Why Is It So Hard to Make a Funny Video Game?
Last year saw a ton of hilarious games, but humor is often a barrier developers can't seem to clear.
Last year wasn't exactly a banner one for video games. Big developer layoffs, death threats, and games launching completely broken to name but a few. However, amid all the gloom, there were several shining beacons of hope. Games like Jazzpunk, South Park: The Stick of Truth, and Shovel Knight brought a little joy to our hearts. So let's take some time to celebrate the comedy.
In a pretty dark year, it was a surprise to see some of the most rib-tickling games ever released. Developers have been trying to create funny games for decades, but very few ever actually get it right. But why's it so hard? There are plenty of funny television shows and films—why not games? A good place to start is at what everyone knows is at the root of comedy, and that is.
Timing. This is what actors on screen and stage rely on to get laughs. The writing could be hilarious, but if it's not delivered properly then part of the magic is lost. Introduce a little audience participation—like that found in, say, a video game—and it becomes hard to get the timing down. If the player is looking somewhere else while the joke happens, there's not really any point in having the joke.
So if the main purpose of your game is to be funny, you have to either write your jokes and put them in a cutscene, or you let the player discover them themselves, which runs the risk of them not seeing them at all. The cutscene is the obvious choice, of course, but at that point your audience might as well be watching a movie. Alternatively, you could try and be clever about it by having subtle jokes written here and there, or simply a funny concept.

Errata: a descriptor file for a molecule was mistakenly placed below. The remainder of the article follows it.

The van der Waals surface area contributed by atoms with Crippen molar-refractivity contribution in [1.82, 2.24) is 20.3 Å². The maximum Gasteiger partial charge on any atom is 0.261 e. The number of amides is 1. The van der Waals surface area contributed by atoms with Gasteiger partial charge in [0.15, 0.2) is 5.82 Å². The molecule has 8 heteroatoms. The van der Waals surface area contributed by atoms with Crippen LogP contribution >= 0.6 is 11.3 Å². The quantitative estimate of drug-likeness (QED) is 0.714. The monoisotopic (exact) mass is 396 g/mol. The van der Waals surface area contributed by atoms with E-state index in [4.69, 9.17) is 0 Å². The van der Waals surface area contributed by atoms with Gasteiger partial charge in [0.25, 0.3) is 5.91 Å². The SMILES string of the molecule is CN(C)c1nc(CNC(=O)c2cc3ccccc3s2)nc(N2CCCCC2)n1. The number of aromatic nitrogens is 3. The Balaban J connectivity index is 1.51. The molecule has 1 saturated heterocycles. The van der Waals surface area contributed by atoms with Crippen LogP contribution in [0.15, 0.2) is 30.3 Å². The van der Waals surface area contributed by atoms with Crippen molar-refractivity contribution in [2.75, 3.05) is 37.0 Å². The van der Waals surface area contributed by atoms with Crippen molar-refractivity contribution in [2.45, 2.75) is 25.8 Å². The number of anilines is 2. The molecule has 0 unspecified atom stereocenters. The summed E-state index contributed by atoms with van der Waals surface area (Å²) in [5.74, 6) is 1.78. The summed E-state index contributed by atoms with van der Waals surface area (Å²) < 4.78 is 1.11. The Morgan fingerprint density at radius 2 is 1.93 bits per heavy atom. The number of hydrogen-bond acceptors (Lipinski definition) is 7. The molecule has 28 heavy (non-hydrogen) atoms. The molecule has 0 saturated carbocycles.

The launch trailer for 'Shovel Knight'
Take Shovel Knight, for example. Sure, it's one of the best games of last year, but it's also surprisingly funny. First of all, you play as a knight who uses a shovel for a weapon—pretty funny, right? Then you've got the goofy village area where it seems like everyone you speak to has a little quip. I spoke to David D'Angelo, one of the developers at Yacht Club Games, who worked on Shovel Knight.
"We were always interested in setting a goofy tone with sombre overtones—obviously the idea of a knight wielding a shovel is a little silly," he told me. "I can't speak for other developers, but I think funny games come most naturally to us. If we can make each other laugh, then we think it'll work for players."
It's not enough for your game just to be funny, of course, as it needs the substance and gameplay to back it up. "We've learned from games like Mother 3 that a game becomes much stronger when graphics, story and tone work together to unify the gameplay experience. Beyond Mother 3, our inspirations are vast. From Miyazaki films to Disney to every NES game you can name. Finding a character that felt unique and interesting in our game was the most important aspect."
'South Park: The Stick of Truth' launch trailer
A game like South Park: The Stick of Truth was always only going to survive based on how funny it was. The actual gameplay was slightly nuanced, if a little basic, but thankfully the writing was excellent (if South Park is your thing, of course). The cutscenes and item descriptions were funny, but the visual humor while you played was probably where the game shone the most. For as vulgar as it is, being shrunk down and fighting gnomes while you try to avoid your dad's swinging ballsack has a certain amount of humor to it, right?